Lawsuit Charges Fraud, Predatory Ads to Mortgage Crisis

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The sub-prime mortgage mess has become a real-life nightmare for a growing number of Nevada families and some are saying fraudulent lending practices are a big part of the problem.

Two lawsuits filed in Reno Federal Court charge companies specializing in buying up troubled mortgages are shielding the original lenders from public embarrassment.
The plaintiffs in these suits aren't saying they failed to read the fine print. They say they're victims of fraud.

Frank and Karen Stoffels thought they would live out their lives in the home they bought in a neighborhood in south Carson City ten years ago. Both are retired and disabled living on social security, but they say they were financially secure. Then two years ago, seeking to retire $7-thousand dollars in credit card debt and reduce their payments, they refinanced. The deal they say they signed called for the credit card companies to be paid out of escrow. When those companies started calling they say they learned the deal had changed.

"Pages we had signed were missing and others were inserted."

And to their surprise they found they weren't dealing with the lender they thought they were, their mortgage had been sold to GRP Financial Services. Their lawsuit charges GRP is in business to buy up fraudulent loans that other financial institutions wouldn't touch and take on the nasty job of foreclosure protecting the reputation of the original lender.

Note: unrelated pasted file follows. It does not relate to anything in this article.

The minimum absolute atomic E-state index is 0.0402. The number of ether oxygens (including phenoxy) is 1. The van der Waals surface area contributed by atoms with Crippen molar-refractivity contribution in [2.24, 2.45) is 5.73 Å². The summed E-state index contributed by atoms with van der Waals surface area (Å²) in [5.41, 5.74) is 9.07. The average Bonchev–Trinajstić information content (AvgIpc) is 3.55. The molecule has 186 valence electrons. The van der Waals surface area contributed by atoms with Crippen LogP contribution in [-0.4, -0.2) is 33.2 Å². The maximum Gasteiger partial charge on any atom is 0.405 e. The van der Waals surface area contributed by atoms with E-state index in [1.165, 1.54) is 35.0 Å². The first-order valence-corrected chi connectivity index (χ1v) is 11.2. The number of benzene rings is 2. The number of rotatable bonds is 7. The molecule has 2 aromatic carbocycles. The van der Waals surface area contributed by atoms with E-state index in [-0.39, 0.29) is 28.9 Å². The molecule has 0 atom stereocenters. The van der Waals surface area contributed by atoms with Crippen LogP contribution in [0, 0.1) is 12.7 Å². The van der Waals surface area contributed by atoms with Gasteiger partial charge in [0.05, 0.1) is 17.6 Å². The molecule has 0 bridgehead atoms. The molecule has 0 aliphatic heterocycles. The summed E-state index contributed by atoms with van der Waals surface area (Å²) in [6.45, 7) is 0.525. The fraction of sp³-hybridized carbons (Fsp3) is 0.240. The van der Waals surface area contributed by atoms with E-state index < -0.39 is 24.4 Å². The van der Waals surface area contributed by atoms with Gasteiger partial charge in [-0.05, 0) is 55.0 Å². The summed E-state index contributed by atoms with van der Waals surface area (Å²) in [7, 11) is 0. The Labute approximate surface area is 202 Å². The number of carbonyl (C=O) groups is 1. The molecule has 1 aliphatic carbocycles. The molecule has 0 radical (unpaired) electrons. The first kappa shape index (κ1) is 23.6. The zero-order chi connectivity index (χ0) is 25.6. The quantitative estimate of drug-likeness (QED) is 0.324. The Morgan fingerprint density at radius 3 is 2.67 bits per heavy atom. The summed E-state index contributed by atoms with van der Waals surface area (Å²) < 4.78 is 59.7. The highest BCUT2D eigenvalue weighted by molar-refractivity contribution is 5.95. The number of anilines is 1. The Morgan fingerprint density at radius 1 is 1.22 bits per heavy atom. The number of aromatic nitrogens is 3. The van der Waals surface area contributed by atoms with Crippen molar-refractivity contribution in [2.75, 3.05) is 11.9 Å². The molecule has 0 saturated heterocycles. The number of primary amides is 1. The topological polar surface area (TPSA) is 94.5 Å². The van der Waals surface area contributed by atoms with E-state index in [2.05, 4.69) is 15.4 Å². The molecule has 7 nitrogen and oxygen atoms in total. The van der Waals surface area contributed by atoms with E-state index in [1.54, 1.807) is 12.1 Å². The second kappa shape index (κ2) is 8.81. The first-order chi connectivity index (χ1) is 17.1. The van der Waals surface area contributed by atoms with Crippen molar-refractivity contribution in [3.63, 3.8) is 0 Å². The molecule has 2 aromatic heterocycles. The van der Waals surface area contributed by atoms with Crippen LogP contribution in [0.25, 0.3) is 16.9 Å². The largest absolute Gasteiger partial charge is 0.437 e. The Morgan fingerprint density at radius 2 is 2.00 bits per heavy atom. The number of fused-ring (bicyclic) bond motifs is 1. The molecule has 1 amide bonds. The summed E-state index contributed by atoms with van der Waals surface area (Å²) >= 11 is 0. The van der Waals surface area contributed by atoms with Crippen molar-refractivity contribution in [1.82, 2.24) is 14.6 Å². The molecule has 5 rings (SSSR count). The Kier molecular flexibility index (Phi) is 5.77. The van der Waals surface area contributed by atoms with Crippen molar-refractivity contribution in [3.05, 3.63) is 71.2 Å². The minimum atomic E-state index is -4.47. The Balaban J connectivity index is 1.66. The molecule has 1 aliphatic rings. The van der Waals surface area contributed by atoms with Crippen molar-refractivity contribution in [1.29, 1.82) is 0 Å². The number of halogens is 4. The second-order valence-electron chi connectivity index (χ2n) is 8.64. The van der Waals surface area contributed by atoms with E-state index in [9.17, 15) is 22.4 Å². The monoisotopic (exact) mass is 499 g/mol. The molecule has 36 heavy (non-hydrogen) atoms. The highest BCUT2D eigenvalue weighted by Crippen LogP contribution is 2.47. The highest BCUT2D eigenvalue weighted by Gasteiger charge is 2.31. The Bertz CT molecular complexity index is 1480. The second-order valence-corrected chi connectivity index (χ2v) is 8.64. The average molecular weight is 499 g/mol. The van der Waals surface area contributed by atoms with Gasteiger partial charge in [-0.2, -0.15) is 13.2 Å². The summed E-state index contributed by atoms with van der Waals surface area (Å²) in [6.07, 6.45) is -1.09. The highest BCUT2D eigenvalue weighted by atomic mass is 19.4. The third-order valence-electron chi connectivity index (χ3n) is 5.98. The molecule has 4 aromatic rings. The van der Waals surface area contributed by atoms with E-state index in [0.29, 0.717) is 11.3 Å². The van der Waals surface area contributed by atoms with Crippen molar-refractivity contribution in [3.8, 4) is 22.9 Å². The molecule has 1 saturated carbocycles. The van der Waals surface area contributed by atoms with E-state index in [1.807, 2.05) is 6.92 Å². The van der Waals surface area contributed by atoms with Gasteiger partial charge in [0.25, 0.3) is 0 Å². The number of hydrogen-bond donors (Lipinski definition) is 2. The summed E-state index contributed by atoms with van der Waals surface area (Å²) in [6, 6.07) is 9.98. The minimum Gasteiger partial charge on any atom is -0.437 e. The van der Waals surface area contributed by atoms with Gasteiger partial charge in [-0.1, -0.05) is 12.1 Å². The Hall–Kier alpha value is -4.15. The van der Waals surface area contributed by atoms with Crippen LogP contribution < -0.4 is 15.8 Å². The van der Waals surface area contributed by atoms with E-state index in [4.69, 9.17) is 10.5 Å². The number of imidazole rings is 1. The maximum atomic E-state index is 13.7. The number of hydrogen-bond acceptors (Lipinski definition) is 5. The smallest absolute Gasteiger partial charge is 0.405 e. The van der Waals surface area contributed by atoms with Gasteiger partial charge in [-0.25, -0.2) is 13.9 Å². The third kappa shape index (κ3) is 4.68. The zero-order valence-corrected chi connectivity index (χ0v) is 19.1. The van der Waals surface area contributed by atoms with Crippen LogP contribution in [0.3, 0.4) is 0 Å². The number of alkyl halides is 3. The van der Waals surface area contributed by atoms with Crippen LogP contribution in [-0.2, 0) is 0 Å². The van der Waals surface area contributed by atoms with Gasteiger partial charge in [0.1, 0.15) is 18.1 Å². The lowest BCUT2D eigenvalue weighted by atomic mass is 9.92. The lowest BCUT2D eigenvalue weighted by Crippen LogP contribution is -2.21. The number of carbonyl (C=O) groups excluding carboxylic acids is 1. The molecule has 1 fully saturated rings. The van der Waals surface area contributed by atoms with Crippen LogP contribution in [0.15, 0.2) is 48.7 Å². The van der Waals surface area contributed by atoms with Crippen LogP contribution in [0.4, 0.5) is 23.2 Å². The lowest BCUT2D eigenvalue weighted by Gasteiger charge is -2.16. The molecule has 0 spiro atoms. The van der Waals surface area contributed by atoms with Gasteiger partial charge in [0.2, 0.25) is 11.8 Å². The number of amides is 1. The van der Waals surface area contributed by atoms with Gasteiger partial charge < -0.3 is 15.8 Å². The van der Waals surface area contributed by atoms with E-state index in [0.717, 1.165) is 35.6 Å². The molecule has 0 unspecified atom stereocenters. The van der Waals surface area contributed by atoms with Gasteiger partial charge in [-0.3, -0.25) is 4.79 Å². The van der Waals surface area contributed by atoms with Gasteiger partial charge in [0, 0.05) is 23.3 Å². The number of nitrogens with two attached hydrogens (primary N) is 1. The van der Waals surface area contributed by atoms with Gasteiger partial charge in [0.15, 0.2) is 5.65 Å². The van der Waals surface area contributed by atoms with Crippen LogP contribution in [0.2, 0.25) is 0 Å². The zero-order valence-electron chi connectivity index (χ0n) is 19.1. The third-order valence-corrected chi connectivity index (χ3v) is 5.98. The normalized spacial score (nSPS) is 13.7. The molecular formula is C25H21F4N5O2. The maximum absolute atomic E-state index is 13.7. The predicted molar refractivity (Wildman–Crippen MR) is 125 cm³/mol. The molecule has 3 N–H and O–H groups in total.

"They are bottom feeders, who buy up these fraudulent and 'scratch and dent' mortgages," says the Stoffels' attorney Bob Hager. "And when it comes to foreclosure, they take the heat."

Hager has sought an injunction, keeping the Stoffels' home safe for the moment. But Frank and Karen say they still check the local paper every day for a notice of auction and ponder a deal they say netted them next to nothing and now threatens their security.

"They've made their money," says Stoffels. "We're paying for their greed. It's fraud and greed, plain and simple."

The Stoffels say they hope others in the same situation will join in their suit. In fact, Hager has already filed a similar action for a 71 year old Fernley man and is preparing third. He's seeking to have them made class action suits.